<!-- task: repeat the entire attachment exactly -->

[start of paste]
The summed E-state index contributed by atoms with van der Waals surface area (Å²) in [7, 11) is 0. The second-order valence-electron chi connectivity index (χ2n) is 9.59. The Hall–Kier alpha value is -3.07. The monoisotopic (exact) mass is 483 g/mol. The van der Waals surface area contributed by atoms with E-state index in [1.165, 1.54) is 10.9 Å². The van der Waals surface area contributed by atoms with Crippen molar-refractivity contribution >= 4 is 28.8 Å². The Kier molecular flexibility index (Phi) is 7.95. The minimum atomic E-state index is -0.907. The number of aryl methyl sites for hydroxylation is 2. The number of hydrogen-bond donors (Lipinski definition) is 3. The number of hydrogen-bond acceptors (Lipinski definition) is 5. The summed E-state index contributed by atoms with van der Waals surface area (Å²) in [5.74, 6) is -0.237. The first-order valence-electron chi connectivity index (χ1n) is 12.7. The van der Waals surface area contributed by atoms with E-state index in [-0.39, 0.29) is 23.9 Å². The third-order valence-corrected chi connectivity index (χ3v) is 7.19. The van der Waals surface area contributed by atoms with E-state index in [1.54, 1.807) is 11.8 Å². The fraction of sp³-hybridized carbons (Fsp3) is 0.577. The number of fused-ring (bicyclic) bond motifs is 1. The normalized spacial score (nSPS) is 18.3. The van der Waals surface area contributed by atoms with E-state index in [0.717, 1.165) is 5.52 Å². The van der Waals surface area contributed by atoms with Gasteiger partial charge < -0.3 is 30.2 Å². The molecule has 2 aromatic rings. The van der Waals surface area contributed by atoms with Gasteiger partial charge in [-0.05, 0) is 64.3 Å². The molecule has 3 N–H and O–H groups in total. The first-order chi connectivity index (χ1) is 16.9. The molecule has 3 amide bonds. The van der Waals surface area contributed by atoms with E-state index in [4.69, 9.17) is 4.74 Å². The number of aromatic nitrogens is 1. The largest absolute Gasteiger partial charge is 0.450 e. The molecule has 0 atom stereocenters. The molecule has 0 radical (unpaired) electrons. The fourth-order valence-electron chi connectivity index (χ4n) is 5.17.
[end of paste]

The summed E-state index contributed by atoms with van der Waals surface area (Å²) in [7, 11) is 0. The second-order valence-electron chi connectivity index (χ2n) is 9.59. The Hall–Kier alpha value is -3.07. The monoisotopic (exact) mass is 483 g/mol. The van der Waals surface area contributed by atoms with E-state index in [1.165, 1.54) is 10.9 Å². The van der Waals surface area contributed by atoms with Crippen molar-refractivity contribution >= 4 is 28.8 Å². The Kier molecular flexibility index (Phi) is 7.95. The minimum atomic E-state index is -0.907. The number of aryl methyl sites for hydroxylation is 2. The number of hydrogen-bond donors (Lipinski definition) is 3. The number of hydrogen-bond acceptors (Lipinski definition) is 5. The summed E-state index contributed by atoms with van der Waals surface area (Å²) in [5.74, 6) is -0.237. The first-order valence-electron chi connectivity index (χ1n) is 12.7. The van der Waals surface area contributed by atoms with E-state index in [-0.39, 0.29) is 23.9 Å². The third-order valence-corrected chi connectivity index (χ3v) is 7.19. The van der Waals surface area contributed by atoms with E-state index in [1.54, 1.807) is 11.8 Å². The fraction of sp³-hybridized carbons (Fsp3) is 0.577. The number of fused-ring (bicyclic) bond motifs is 1. The normalized spacial score (nSPS) is 18.3. The van der Waals surface area contributed by atoms with E-state index in [0.717, 1.165) is 5.52 Å². The van der Waals surface area contributed by atoms with Gasteiger partial charge < -0.3 is 30.2 Å². The molecule has 2 aromatic rings. The van der Waals surface area contributed by atoms with Gasteiger partial charge in [-0.05, 0) is 64.3 Å². The molecule has 3 N–H and O–H groups in total. The first-order chi connectivity index (χ1) is 16.9. The molecule has 3 amide bonds. The van der Waals surface area contributed by atoms with E-state index in [4.69, 9.17) is 4.74 Å². The number of aromatic nitrogens is 1. The largest absolute Gasteiger partial charge is 0.450 e. The molecule has 0 atom stereocenters. The molecule has 0 radical (unpaired) electrons. The fourth-order valence-electron chi connectivity index (χ4n) is 5.17.